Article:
The future

However it appears that the worst is still to come.

The shrinking waters significantly impacted the environmental balance of the region. The receding waters removed much needed moisture from the region’s environment, shifting the entire region from a semi-arid climate to a harsh desert climate. This in turn had profound effects on the local weather patterns, which quickly transitioned from a moderate climate to a harsher desert like climate with shorter, hotter summers and longer, colder winters.

As the local climate increases in temperature and decrease in humidity, the nearby glaciers of the Tian Shan mountain range began to melt, threatening to permanently disrupt the flow of water to the Amu Darya and the Syr Darya rivers – the only source of fresh water for the sixty million people of the Central Asia region.

The disruption of water could have drastic impacts on a region already rife with ethnic tensions. The population centers of the region are largely concentrated in the Fergana Valley region – a region that Stalin purposefully carved into several indefensible states so as to preclude any regional power from emerging. The irregular borders, which now define Eastern Uzbekistan, Tajikistan and Kyrgyzstan, created a volatile mixture of ethnic groups which has led to numerous ethnic conflicts in both the 20th and 21st century.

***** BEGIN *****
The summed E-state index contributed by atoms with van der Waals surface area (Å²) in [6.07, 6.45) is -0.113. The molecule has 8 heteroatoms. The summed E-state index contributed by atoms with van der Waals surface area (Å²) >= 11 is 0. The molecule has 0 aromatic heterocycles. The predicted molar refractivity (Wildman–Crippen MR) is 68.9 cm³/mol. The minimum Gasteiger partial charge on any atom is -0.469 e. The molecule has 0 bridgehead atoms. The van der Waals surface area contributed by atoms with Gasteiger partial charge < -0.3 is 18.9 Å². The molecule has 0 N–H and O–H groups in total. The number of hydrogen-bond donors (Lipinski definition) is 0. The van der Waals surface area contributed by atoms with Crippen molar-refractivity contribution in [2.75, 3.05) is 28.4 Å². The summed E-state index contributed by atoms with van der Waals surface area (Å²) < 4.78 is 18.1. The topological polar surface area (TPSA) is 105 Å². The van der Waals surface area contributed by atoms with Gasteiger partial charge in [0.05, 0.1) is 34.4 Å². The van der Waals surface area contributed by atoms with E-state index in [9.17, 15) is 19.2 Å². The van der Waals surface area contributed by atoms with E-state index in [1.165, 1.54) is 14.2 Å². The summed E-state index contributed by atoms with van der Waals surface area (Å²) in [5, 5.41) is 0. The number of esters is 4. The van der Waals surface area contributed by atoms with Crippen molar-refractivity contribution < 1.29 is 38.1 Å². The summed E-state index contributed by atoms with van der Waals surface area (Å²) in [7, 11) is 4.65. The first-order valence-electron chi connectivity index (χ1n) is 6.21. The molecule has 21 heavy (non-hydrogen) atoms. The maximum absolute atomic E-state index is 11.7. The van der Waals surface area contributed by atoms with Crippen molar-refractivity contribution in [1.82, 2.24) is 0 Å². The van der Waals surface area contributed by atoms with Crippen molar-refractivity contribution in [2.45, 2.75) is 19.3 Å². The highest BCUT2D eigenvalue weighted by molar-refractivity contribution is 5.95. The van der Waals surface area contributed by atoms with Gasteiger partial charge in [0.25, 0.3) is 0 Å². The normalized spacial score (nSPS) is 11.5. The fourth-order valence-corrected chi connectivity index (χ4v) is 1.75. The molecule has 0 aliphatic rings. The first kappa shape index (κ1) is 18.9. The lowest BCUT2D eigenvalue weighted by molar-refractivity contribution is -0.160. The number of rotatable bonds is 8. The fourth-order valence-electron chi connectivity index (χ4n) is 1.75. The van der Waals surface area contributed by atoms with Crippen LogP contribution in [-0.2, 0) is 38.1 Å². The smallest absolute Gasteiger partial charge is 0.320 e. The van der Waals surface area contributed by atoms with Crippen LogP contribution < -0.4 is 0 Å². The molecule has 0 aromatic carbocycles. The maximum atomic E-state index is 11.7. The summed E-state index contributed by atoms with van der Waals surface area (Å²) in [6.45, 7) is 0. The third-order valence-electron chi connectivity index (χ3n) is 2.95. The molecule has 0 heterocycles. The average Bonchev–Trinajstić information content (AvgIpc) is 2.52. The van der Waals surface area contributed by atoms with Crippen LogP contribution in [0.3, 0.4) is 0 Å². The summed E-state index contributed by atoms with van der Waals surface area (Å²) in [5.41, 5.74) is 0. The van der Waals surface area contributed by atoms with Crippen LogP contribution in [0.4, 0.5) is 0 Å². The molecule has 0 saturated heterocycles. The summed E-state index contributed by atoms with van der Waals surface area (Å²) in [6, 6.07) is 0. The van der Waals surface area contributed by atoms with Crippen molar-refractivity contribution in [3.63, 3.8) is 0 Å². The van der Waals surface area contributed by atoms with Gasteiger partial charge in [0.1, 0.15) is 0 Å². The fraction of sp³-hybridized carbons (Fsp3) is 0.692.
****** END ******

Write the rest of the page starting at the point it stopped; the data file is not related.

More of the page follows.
Tensions erupted most recently in 2010, after government insecurity sparked riots between Kygyz and Uzbeck populations in the southern Kyrgyzstani cities of Osh and Jalal-Abad. Future water scarcity could trigger similar security dilemmas among the various ethnic groups of the region, as competing ethnicities scramble to claim increasingly valuable water resources.

As climate change threatens to overtake the region, the areas surrounding the valley, including the major population centers of Turkmenistan, Uzbekistan, Kyrgyzstan and Tajikistan, are also in danger of losing their water resources – leading to what may eventually be a food shortage of catastrophic proportions. If these trends continue, the populations in the greater Central Asian region may have no other choice but to seek out a more hospitable environment.

No solutions in sight